The cruise berths are located adjacent to Royal Quays Marina, where there is not much to explore. There is no cruise terminal building in Newcastle yet.
Newcastle International Airport lies 15 miles to the north of the Cruise Terminal and passengers can be there in 30 minutes. Newcastle is well connected with the rest of the UK by the A1(M) (north/south) and A69 (east/west). Newcastle's Central Station is nine miles or 20 minutes from the Cruise Terminal, with intercity services serving Edinburgh, York and London. (London can be reached in under three hours). Hourly services operate across the Pennines to the UK's west coast and Lake District.
The Metro from Newcastle Central Station to Percy Main takes approximately 15-20 minutes with a further 20 min walk to the terminal.
Taxi to city center is only 12 pounds, fixed rate, slightly more expensive coming back.
Cruise lines often offer shuttles for 16 Euros p.p. and do only so the night before as not to jeopardize their excursion sales.
So if more than one person is in your party consider a taxi.
For GPS users: International Ferry Terminal Royal Quays North Shields Tyne & Wear NE29 6EE
Video of where you will be docked.
Hotels in Newcastle.
Printable map to take along.
Cruise calendar for this port.
Watch a destination video.
Newcastle-upon-Tyne, or Newcastle as it is more commonly known, has worked hard to throw off its image as a dreary, industrial city and to develop a thriving tourism industry. Clearly successful in its attempts at regeneration, Newcastle has now become a highly popular UK weekend destination, particularly with the younger crowd who flock to its bars, restaurants and nightclubs, intent on having a good time.
Situated on the River Tyne's north bank, the city boasts a 2,000-year-old history and a treasure-trove of architecture, with the most classical buildings listed in the UK. Although the city really only reached prominence in the Industrial Revolution, it has long been a capital and defensive point of the north of England for the Romans and Saxons respectively. The city's origins as a Roman town are still evident in Hadrian's Wall, whose ruins can be seen stretching eastwards to Wallsend.
Today, these Roman ruins and the grand elegance of areas such as the neoclassical Grainger Town in the city center contrast with the ultra modern buildings of the city's new Quayside development. Newcastle's waterfront glitters with chic boutiques, excellent restaurants, stylish hotels and modern art. The Gateshead Millennium Bridge, a work of art in itself, arches across the River Tyne to link Newcastle to Gateshead Quays. Normally the bridge will tilt only once a day at noon.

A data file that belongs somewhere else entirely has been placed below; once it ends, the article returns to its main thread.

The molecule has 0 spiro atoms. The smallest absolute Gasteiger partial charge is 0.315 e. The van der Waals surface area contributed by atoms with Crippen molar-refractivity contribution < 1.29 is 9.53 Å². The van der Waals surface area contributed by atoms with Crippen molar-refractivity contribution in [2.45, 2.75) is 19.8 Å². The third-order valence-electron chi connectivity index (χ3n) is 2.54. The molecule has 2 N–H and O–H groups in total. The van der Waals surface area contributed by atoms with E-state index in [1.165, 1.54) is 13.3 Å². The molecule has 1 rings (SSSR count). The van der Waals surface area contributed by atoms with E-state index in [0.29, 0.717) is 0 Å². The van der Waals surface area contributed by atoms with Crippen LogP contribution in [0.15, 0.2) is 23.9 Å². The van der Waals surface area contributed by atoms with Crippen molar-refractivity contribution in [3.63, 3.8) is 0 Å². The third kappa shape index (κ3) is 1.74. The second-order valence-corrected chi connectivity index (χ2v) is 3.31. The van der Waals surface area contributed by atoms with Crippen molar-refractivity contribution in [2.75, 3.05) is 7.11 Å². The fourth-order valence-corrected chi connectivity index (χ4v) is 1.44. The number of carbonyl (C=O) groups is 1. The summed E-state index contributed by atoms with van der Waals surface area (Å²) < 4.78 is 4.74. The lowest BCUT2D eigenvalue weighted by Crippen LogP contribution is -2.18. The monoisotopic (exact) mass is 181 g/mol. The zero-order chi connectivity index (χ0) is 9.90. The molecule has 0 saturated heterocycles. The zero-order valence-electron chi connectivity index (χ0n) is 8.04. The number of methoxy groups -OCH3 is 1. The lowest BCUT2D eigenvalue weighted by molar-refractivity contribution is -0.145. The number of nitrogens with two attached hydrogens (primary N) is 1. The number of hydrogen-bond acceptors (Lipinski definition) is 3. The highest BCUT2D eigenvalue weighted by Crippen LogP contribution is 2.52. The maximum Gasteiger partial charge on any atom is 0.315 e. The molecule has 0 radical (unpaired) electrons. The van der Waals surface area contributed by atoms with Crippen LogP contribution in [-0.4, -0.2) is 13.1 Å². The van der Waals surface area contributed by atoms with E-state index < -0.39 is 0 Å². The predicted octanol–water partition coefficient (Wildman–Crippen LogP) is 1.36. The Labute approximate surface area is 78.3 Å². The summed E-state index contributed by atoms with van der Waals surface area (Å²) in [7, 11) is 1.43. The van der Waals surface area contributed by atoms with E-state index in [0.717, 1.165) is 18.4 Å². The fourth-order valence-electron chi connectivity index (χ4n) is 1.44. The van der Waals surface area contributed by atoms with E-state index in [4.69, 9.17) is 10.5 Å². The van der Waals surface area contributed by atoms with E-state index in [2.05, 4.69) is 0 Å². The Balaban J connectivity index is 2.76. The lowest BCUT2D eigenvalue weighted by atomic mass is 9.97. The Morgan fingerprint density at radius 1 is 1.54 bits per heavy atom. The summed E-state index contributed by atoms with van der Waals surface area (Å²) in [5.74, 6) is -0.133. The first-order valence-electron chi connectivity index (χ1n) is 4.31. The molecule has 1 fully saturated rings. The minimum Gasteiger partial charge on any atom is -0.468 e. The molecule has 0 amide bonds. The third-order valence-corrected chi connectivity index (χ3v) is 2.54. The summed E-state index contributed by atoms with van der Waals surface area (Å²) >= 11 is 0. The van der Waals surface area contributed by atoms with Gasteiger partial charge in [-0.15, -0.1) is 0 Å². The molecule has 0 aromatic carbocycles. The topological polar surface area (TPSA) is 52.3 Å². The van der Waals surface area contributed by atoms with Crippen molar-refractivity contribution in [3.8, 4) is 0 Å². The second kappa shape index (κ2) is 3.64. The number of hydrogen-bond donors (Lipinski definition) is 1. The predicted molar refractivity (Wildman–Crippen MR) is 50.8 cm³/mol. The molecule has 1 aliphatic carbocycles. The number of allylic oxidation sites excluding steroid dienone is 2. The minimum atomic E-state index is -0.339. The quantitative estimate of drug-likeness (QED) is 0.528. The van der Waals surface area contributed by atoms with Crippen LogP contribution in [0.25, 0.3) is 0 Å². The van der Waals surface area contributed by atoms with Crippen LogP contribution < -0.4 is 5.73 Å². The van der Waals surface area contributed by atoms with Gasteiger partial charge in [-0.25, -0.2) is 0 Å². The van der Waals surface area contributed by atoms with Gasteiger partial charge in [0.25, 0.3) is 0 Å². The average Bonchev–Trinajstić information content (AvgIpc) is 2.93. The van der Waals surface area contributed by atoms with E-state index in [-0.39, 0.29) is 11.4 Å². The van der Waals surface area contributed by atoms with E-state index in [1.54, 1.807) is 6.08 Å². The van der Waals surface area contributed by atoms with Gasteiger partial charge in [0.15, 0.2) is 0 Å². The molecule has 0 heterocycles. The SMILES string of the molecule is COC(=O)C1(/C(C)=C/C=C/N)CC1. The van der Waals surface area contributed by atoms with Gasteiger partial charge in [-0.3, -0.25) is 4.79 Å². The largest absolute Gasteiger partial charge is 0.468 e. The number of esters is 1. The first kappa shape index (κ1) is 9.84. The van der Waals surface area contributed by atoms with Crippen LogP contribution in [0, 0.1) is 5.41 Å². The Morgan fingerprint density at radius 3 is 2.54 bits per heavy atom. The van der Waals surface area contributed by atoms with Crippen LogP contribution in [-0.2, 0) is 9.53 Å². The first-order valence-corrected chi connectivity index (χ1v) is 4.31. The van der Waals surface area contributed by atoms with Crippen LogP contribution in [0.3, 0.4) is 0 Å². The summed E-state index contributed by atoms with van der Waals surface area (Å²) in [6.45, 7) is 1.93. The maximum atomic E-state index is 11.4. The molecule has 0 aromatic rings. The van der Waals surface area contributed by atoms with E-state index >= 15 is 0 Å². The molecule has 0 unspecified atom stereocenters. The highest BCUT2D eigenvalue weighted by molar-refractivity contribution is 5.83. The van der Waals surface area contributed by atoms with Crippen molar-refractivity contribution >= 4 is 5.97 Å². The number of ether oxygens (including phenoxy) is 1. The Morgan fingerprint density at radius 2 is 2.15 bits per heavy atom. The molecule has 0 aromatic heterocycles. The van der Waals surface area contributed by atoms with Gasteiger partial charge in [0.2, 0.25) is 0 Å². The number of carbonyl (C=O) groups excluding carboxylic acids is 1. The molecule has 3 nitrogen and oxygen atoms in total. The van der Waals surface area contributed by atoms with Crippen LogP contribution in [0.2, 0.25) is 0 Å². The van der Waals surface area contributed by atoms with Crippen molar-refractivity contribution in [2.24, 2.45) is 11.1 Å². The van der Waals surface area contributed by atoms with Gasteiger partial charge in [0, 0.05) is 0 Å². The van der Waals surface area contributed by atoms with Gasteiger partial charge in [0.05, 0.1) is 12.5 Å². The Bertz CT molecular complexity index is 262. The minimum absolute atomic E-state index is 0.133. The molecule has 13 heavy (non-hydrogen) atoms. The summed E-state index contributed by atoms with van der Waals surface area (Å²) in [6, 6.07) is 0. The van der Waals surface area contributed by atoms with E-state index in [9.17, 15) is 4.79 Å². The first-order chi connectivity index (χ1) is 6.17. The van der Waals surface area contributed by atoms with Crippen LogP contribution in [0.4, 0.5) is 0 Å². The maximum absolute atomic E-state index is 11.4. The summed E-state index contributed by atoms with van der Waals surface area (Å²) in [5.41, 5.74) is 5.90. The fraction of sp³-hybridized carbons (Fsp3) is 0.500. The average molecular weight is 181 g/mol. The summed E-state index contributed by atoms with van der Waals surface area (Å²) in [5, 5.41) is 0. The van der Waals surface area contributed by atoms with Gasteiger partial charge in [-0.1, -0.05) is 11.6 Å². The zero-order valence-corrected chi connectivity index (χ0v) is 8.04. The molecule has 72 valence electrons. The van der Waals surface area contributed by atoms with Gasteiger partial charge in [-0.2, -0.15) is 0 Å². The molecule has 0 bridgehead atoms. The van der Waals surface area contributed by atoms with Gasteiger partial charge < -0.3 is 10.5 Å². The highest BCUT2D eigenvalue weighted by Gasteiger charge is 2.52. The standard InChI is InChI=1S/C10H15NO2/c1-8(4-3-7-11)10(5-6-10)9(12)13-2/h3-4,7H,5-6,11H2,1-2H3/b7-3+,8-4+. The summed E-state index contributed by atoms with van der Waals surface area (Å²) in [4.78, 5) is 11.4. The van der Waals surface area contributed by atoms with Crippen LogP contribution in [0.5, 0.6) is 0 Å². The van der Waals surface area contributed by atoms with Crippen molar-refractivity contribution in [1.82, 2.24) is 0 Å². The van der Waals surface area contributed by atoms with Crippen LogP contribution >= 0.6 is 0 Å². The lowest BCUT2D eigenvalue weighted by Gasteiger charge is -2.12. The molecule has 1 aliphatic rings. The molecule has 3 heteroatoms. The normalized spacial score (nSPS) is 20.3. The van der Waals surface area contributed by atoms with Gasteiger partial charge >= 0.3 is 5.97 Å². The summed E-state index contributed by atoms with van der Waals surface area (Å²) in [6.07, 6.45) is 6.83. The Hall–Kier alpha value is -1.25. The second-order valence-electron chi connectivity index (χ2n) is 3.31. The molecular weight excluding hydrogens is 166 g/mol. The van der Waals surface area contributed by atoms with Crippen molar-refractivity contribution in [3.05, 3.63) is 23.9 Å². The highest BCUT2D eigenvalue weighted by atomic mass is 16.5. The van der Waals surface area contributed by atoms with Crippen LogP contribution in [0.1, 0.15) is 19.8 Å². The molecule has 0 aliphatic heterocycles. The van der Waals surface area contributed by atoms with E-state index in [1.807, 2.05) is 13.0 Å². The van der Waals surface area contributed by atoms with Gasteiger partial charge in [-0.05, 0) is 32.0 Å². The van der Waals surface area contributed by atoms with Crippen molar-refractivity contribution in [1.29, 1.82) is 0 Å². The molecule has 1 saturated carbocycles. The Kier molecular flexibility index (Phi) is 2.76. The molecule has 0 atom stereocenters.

The city's modern amenities lie comfortably alongside a myriad of historic sites, parks, traditional markets, galleries and museums, and although it may not yet be on everybody's list of top destinations, Newcastle is a thriving, vibrant city with plenty to offer the visitor.
bus tours depart from Newcastle Central Station. The tour consists
of many stops including St James' Park, Quayside, BALTIC center for
Contemporary Art, The Sage Gateshead, Gateshead Quays and Castle
Keep...you are free to hop on and off as often as you like.
The partly open and partly covered top deck buses ensure you get a top deck view whatever the weather. The tour has a pre-recorded commentary in English and lasts between 30 - 60 minutes depending on which tour you take.
The main shopping street in the city is Northumberland Street. In a 2004 report, it was ranked as the most expensive shopping street in the UK for rent, outside of London. Other shopping centers in Newcastle include the relatively modern Eldon Garden and Monument Mall complexes, the Newgate center, Central Arcade and the traditional Grainger Market all within easy walking distance from each other. Outside the city, the largest suburban shopping areas are Gosforth and Byker. The largest indoor shopping center in Europe, The Metrocenter, is located in Gateshead.
If you have some time to kill visit Royal Quays outlet center, about 10 minutes walk from where you are docked.
The currency throughout the UK is the pound (£). You may also hear the slang term quid for pounds. Scottish bank notes are frowned upon in other parts of the UK, so change the notes before leaving Scotland.
Cash machines (ATM) or less formally 'holes in the wall' are very widely available and usually dispense £10 and £20 notes.
Visa, Mastercard and Maestro, are accepted by most shops and restaurants.
English is spoken throughout the country, but sometimes with heavy accents!
Most cafe's and restaurants offer free WiFi.
For free WiFi you can download the app FastConnect which lets you connect to thousands of The Cloud WiFi hotspots across the UK, located in popular places such as restaurants, cafés, bars, train stations and shopping centers.
The local emergency telephone number is 999, however the EU-wide 112 can also be used.
Shopping hours are in general:
Small stores 6 or 7 days a week (10am - 6pm)
Larger stores in general stay open til' 9PM
Hyper marts often 24/7
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